Original Research

Factors influencing University of Papua New Guinea medical imaging science students considering rural radiography careers


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Ruth Pape
1 MHSci, Lecturer ORCID logo

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Kelly M Spuur
2 PhD, Associate Head of School * ORCID logo

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Jenny M Wilkinson
3 PhD, Director of Education ORCID logo


1 School of Medicine and Health Sciences, University of Papua New Guinea, PO Box 5623, Boroko, National Capital District, Papua New Guinea

2 School of Dentistry & Medical Sciences, Charles Sturt University, Locked Bag 588, Wagga Wagga, NSW 2678, Australia

3 Endeavour College of Natural Health, Level 1, 368 Elizabeth St, Melbourne, Vic. 3000, Australia

ACCEPTED: 14 February 2023

Ruth Pape: Factors influencing UPNG medical imaging students considering rural radiography careers

early abstract:

Introduction: The aim of this research was to explore factors influencing students at the University of Papua New Guinea (UPNG) Bachelor in Medical Imaging Science (BMIS) choice to pursue rural radiography careers.
Methods: A survey and focus group of BMIS students at the UPNG was undertaken. The survey included questions on socio-demographic factors including gender, age, education, rural background, previous employment, and Likert-type scale questions exploring motivation for rural practice, the promotion of radiography through rural practice and the influence of birthplace and incentives to practice. A focus group comprising a convenience sample of six students each from the second, third and fourth year of study explored the promotion of rural radiography, community-based training internships, the benefits of rural practice and the influence of undergraduate training on future rural practice.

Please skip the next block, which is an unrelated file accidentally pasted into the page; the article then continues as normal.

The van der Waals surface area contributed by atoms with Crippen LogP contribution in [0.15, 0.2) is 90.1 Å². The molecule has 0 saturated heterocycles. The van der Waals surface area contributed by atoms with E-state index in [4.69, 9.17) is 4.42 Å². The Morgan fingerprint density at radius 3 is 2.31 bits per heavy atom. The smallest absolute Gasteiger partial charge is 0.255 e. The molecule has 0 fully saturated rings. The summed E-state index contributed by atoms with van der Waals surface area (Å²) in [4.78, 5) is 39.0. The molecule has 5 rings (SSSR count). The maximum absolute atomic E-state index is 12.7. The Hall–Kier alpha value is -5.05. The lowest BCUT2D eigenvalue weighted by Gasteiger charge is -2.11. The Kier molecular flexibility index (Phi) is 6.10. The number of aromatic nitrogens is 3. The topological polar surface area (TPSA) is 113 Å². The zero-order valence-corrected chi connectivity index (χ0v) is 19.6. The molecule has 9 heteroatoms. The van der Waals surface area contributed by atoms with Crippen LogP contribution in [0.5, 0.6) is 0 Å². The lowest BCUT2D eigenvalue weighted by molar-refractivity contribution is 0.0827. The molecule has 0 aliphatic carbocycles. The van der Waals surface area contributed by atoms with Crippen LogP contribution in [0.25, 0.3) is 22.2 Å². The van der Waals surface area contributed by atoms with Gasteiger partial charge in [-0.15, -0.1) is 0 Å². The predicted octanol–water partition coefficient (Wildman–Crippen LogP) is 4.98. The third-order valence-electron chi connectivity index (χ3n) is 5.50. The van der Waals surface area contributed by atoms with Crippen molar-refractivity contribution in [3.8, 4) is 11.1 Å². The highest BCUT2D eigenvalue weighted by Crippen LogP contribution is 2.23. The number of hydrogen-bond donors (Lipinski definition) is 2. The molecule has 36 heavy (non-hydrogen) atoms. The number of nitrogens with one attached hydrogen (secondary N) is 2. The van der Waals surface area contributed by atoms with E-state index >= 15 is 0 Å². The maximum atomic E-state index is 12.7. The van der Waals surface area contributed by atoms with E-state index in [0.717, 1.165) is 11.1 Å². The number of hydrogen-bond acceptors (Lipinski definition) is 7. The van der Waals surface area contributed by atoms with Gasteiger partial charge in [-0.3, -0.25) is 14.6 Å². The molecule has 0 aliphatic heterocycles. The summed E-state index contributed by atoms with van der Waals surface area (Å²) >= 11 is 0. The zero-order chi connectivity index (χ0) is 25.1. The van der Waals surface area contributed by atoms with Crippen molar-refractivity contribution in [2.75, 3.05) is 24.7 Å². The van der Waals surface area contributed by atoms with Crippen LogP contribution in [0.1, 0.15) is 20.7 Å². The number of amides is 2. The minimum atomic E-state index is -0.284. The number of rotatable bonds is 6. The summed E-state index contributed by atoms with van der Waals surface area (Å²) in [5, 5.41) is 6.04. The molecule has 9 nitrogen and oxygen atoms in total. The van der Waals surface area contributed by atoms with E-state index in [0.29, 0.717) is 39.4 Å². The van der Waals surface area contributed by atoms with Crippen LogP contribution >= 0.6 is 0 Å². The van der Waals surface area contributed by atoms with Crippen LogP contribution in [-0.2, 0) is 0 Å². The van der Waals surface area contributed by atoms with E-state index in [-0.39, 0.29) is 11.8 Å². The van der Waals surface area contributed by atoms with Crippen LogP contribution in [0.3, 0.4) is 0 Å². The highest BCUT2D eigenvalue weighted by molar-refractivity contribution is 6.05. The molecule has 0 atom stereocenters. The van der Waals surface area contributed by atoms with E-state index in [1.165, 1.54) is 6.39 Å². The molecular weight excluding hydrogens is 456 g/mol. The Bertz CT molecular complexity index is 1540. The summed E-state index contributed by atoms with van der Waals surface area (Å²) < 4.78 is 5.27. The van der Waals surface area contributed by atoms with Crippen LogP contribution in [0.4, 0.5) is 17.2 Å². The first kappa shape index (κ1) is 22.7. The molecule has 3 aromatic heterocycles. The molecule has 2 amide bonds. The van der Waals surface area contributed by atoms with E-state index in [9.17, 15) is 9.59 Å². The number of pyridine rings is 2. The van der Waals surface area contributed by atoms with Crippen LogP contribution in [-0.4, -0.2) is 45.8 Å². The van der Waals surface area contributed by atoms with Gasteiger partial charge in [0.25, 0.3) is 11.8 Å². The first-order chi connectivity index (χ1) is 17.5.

Results: There were 54 responses (94.7%) to the survey with strong interest (88.9%) in rural radiography practice; 96.3% (n=52) agreeing that undergraduate rural training would also act as a motivator. Rural training was a stronger incentive for females than males (p=0.02). Not being trained in conventional non-digital, film screen imaging at UPNG was a strong barrier to rural practice; whilst being able to give back to the community, increased professional responsibility, cheaper living, job satisfaction and cultural exchange were all viewed as positive aspects of rural practice. Most students reported a benefit to rural practice, whilst acknowledging a lack of contemporary imaging equipment in rural facilities.
Conclusions: The study demonstrated that UPNG BMIS students would contemplate careers in rural practice and provides evidence to support dedicated undergraduate rural radiography placement. It also highlights the dichotomy in urban and rural services that suggests the need for greater emphasis on conventional non-digital film screen radiography in the undergraduate program to best support graduates to work and importantly work effectively in rural communities. As most students were from rural areas these results must be tempered with the fact that students may simply be wanting to return home rather than reporting explicit rural intent. A more comprehensive study of the medical imaging profession in PNG should be undertaken to validate this study.